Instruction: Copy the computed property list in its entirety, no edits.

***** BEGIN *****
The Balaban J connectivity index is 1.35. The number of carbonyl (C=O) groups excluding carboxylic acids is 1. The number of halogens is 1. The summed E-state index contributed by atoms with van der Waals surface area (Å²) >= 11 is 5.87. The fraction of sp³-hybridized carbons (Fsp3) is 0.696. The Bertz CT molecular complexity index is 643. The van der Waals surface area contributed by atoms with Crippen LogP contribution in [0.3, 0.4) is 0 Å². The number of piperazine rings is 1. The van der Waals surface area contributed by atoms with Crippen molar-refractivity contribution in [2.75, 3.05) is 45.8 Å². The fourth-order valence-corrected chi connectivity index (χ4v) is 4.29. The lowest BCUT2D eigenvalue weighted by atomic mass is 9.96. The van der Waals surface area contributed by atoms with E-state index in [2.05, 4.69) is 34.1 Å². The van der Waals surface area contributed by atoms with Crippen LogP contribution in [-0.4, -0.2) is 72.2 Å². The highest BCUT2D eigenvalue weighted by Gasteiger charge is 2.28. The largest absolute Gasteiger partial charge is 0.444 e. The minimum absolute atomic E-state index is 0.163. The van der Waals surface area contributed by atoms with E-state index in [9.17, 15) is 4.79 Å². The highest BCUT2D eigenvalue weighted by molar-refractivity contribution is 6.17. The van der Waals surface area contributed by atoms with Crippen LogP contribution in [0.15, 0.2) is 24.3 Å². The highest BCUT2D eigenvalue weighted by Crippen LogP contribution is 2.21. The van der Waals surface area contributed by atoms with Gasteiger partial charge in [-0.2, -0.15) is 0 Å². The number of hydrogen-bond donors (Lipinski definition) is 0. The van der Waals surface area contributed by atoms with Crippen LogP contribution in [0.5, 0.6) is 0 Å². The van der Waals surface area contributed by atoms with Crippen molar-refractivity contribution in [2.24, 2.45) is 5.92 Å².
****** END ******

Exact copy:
The Balaban J connectivity index is 1.35. The number of carbonyl (C=O) groups excluding carboxylic acids is 1. The number of halogens is 1. The summed E-state index contributed by atoms with van der Waals surface area (Å²) >= 11 is 5.87. The fraction of sp³-hybridized carbons (Fsp3) is 0.696. The Bertz CT molecular complexity index is 643. The van der Waals surface area contributed by atoms with Crippen LogP contribution in [0.3, 0.4) is 0 Å². The number of piperazine rings is 1. The van der Waals surface area contributed by atoms with Crippen molar-refractivity contribution in [2.75, 3.05) is 45.8 Å². The fourth-order valence-corrected chi connectivity index (χ4v) is 4.29. The lowest BCUT2D eigenvalue weighted by atomic mass is 9.96. The van der Waals surface area contributed by atoms with E-state index in [2.05, 4.69) is 34.1 Å². The van der Waals surface area contributed by atoms with Crippen LogP contribution in [-0.4, -0.2) is 72.2 Å². The highest BCUT2D eigenvalue weighted by Gasteiger charge is 2.28. The largest absolute Gasteiger partial charge is 0.444 e. The minimum absolute atomic E-state index is 0.163. The van der Waals surface area contributed by atoms with E-state index in [9.17, 15) is 4.79 Å². The highest BCUT2D eigenvalue weighted by molar-refractivity contribution is 6.17. The van der Waals surface area contributed by atoms with Crippen LogP contribution in [0.15, 0.2) is 24.3 Å². The highest BCUT2D eigenvalue weighted by Crippen LogP contribution is 2.21. The van der Waals surface area contributed by atoms with Gasteiger partial charge in [-0.2, -0.15) is 0 Å². The number of hydrogen-bond donors (Lipinski definition) is 0. The van der Waals surface area contributed by atoms with Crippen LogP contribution in [0.5, 0.6) is 0 Å². The van der Waals surface area contributed by atoms with Crippen molar-refractivity contribution in [2.24, 2.45) is 5.92 Å².